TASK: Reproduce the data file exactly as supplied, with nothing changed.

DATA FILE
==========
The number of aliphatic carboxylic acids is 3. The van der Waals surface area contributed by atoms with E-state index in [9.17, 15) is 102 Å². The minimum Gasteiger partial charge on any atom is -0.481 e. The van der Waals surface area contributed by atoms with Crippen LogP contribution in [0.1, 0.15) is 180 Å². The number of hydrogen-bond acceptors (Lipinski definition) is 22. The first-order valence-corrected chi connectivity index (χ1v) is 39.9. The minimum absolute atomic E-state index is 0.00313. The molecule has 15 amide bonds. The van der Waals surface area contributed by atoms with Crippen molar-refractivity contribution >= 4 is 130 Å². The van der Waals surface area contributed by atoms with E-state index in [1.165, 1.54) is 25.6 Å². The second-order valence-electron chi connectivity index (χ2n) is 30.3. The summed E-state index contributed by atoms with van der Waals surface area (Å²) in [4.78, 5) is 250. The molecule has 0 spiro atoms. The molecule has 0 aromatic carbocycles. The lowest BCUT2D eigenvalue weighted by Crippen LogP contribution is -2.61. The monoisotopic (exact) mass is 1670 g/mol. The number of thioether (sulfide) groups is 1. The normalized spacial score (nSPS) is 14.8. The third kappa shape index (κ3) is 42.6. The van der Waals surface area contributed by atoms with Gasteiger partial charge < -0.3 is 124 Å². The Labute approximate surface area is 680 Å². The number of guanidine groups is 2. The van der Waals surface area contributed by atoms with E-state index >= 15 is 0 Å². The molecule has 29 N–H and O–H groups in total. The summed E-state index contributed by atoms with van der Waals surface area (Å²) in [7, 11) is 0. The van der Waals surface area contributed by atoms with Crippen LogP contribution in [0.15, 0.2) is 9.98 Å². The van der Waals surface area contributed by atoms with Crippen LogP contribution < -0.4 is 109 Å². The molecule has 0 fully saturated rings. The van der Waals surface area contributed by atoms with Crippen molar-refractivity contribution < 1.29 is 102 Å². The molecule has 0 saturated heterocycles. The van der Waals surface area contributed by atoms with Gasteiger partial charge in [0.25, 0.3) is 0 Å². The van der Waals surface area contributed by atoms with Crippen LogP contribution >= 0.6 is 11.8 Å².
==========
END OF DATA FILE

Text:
The number of aliphatic carboxylic acids is 3. The van der Waals surface area contributed by atoms with E-state index in [9.17, 15) is 102 Å². The minimum Gasteiger partial charge on any atom is -0.481 e. The van der Waals surface area contributed by atoms with Crippen LogP contribution in [0.1, 0.15) is 180 Å². The number of hydrogen-bond acceptors (Lipinski definition) is 22. The first-order valence-corrected chi connectivity index (χ1v) is 39.9. The minimum absolute atomic E-state index is 0.00313. The molecule has 15 amide bonds. The van der Waals surface area contributed by atoms with Crippen molar-refractivity contribution >= 4 is 130 Å². The van der Waals surface area contributed by atoms with E-state index in [1.165, 1.54) is 25.6 Å². The second-order valence-electron chi connectivity index (χ2n) is 30.3. The summed E-state index contributed by atoms with van der Waals surface area (Å²) in [4.78, 5) is 250. The molecule has 0 spiro atoms. The molecule has 0 aromatic carbocycles. The lowest BCUT2D eigenvalue weighted by Crippen LogP contribution is -2.61. The monoisotopic (exact) mass is 1670 g/mol. The number of thioether (sulfide) groups is 1. The normalized spacial score (nSPS) is 14.8. The third kappa shape index (κ3) is 42.6. The van der Waals surface area contributed by atoms with Gasteiger partial charge < -0.3 is 124 Å². The Labute approximate surface area is 680 Å². The number of guanidine groups is 2. The van der Waals surface area contributed by atoms with E-state index >= 15 is 0 Å². The molecule has 29 N–H and O–H groups in total. The summed E-state index contributed by atoms with van der Waals surface area (Å²) in [7, 11) is 0. The van der Waals surface area contributed by atoms with Crippen LogP contribution in [0.15, 0.2) is 9.98 Å². The van der Waals surface area contributed by atoms with Crippen LogP contribution < -0.4 is 109 Å². The molecule has 0 fully saturated rings. The van der Waals surface area contributed by atoms with Crippen molar-refractivity contribution < 1.29 is 102 Å². The molecule has 0 saturated heterocycles. The van der Waals surface area contributed by atoms with Gasteiger partial charge in [0.25, 0.3) is 0 Å². The van der Waals surface area contributed by atoms with Crippen LogP contribution >= 0.6 is 11.8 Å².